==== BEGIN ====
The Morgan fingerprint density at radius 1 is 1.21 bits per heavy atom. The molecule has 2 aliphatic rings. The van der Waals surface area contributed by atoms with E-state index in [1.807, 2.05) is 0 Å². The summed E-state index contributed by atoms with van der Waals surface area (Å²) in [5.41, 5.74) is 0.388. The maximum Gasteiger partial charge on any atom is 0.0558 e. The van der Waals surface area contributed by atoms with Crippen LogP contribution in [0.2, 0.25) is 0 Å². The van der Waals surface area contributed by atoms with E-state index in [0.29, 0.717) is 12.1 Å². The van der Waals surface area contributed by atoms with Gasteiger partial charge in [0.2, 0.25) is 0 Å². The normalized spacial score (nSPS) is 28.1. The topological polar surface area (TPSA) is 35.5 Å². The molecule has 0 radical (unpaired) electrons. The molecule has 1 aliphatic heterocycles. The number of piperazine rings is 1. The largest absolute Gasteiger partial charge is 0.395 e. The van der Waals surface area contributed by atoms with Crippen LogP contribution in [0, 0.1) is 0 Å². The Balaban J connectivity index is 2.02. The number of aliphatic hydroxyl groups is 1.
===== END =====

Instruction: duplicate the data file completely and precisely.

The Morgan fingerprint density at radius 1 is 1.21 bits per heavy atom. The molecule has 2 aliphatic rings. The van der Waals surface area contributed by atoms with E-state index in [1.807, 2.05) is 0 Å². The summed E-state index contributed by atoms with van der Waals surface area (Å²) in [5.41, 5.74) is 0.388. The maximum Gasteiger partial charge on any atom is 0.0558 e. The van der Waals surface area contributed by atoms with Crippen LogP contribution in [0.2, 0.25) is 0 Å². The van der Waals surface area contributed by atoms with E-state index in [0.29, 0.717) is 12.1 Å². The van der Waals surface area contributed by atoms with Gasteiger partial charge in [0.2, 0.25) is 0 Å². The normalized spacial score (nSPS) is 28.1. The topological polar surface area (TPSA) is 35.5 Å². The molecule has 0 radical (unpaired) electrons. The molecule has 1 aliphatic heterocycles. The number of piperazine rings is 1. The largest absolute Gasteiger partial charge is 0.395 e. The van der Waals surface area contributed by atoms with Crippen LogP contribution in [0, 0.1) is 0 Å². The Balaban J connectivity index is 2.02. The number of aliphatic hydroxyl groups is 1.